DIEPPE—CASTLE—CHURCHES—HISTORY OF THE PLACE—FEAST OF THE ASSUMPTION.
(Dieppe, June, 1818.)
The bombardment of this town, alluded to in my last, was so effectual in its operation, that, excepting the castle and the two churches, the place can boast of little to arrest the attention of the antiquary, or of the curious traveller. These three objects were indeed almost all that escaped the conflagration; and for this they were indebted to their insulated situations, the first on an eminence unconnected with the houses of the place, the other two in their respective cemeteries.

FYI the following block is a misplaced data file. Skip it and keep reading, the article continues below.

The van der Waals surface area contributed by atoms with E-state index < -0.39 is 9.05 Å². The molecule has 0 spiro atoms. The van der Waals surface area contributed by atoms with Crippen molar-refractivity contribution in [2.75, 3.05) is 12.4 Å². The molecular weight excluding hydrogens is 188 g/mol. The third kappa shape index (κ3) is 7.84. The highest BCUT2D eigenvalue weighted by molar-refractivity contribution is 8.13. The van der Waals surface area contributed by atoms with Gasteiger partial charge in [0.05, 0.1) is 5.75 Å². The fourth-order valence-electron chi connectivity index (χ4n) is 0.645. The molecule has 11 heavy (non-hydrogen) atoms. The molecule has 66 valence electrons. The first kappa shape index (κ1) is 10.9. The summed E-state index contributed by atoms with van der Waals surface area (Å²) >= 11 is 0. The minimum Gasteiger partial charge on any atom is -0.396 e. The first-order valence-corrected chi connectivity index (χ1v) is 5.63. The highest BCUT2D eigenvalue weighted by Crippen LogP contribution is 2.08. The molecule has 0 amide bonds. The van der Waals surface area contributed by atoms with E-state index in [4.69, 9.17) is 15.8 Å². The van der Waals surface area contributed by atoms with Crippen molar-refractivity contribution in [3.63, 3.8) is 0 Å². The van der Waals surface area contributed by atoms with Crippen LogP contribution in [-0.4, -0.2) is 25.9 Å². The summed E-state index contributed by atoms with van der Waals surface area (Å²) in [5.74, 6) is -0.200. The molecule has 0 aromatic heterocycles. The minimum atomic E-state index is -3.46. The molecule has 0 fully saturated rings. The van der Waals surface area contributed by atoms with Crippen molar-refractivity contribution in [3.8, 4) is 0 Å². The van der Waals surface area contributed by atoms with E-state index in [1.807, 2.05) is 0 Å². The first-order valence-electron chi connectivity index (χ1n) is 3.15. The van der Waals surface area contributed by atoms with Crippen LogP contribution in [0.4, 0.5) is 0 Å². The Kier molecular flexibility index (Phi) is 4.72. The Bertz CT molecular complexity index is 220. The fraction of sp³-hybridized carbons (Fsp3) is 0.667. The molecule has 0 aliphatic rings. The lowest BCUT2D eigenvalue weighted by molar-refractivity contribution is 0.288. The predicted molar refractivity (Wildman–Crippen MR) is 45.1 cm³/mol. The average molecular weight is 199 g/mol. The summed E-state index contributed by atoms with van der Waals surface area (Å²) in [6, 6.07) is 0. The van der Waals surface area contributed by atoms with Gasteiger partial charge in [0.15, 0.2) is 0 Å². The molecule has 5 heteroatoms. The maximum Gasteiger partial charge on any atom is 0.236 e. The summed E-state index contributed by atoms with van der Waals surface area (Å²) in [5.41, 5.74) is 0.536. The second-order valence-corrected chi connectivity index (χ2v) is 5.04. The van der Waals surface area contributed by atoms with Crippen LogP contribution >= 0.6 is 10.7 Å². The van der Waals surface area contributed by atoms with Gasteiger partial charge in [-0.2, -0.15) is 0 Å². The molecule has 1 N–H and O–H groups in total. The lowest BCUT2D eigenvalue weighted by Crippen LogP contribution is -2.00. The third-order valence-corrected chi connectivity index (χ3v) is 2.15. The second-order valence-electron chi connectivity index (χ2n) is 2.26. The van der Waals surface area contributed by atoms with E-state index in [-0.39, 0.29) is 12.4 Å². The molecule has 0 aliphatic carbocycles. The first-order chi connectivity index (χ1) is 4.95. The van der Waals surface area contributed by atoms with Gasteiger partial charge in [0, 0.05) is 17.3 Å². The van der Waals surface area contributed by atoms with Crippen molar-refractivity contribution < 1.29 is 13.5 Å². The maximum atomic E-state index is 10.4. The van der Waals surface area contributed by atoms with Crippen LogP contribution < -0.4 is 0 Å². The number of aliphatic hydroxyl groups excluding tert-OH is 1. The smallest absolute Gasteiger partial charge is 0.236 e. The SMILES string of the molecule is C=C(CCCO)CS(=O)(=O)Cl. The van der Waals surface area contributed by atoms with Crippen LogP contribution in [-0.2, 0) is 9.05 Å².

The hill on which the castle stands is steep; and the building, as well from its position, as from its high walls, flanked with towers and bastions, has an imposing appearance. In its general outline it bears a resemblance to the castle of Stirling, but it has not the same claims to attention in an architectural point of view. It is a confused mass of various aeras, and its parts are chiefly modern: nor is there any single feature that deserves to be particularized for beauty or singularity; yet, as a whole, a picturesque and pleasing effect results from the very confusion and irregularity of its towers, roofs, and turrets; and this is also enhanced by a row of lofty arches, thrown across a ravine near the entrance, supporting the bridge, and appearing at a distance like the remains of a Roman aqueduct. What seems to be the most ancient part is a high quadrangular tower with lofty pointed pannels in the four walls; and though inferior in antiquity, an observer accustomed only to the English castellated style, is struck by the variety of numerous circular towers with conical roofs, resembling those which flanked the gates of the town. Some of these gates still remain perfect; and one of them, leading to the sea, now serves as a military prison. It was the Sieur des Marets, the first governor of the place, who began this castle shortly after the year 1443, when Louis the XIth, then dauphin, freed Dieppe from the dominion of the English, attacking in person, and carrying by assault, the formidable fortress, constructed by Talbot, in the suburb of Pollet. Of this, not a vestige now remains: the whole was levelled with the ground in 1689; though, at a period of one hundred and twenty years after it was originally taken and dismantled, it had again been made a place of strength by the Huguenots, and had been still further fortified under Henry IVth, in whose reign the present castle was completed; for it was not till this time that permission was given to the inhabitants to add to it a keep. In its perfect state, whilst defended by this keep, and still further protected by copious out-works and bomb-proof casemates, its strength was great; but the period of its power was of short duration; for the then perturbed state of France naturally gave rise to anxiety on the part of the government, lest fortresses should serve as rallying points to the faction of the league; and the castle of Dieppe was consequently left with little more than the semblance of its former greatness.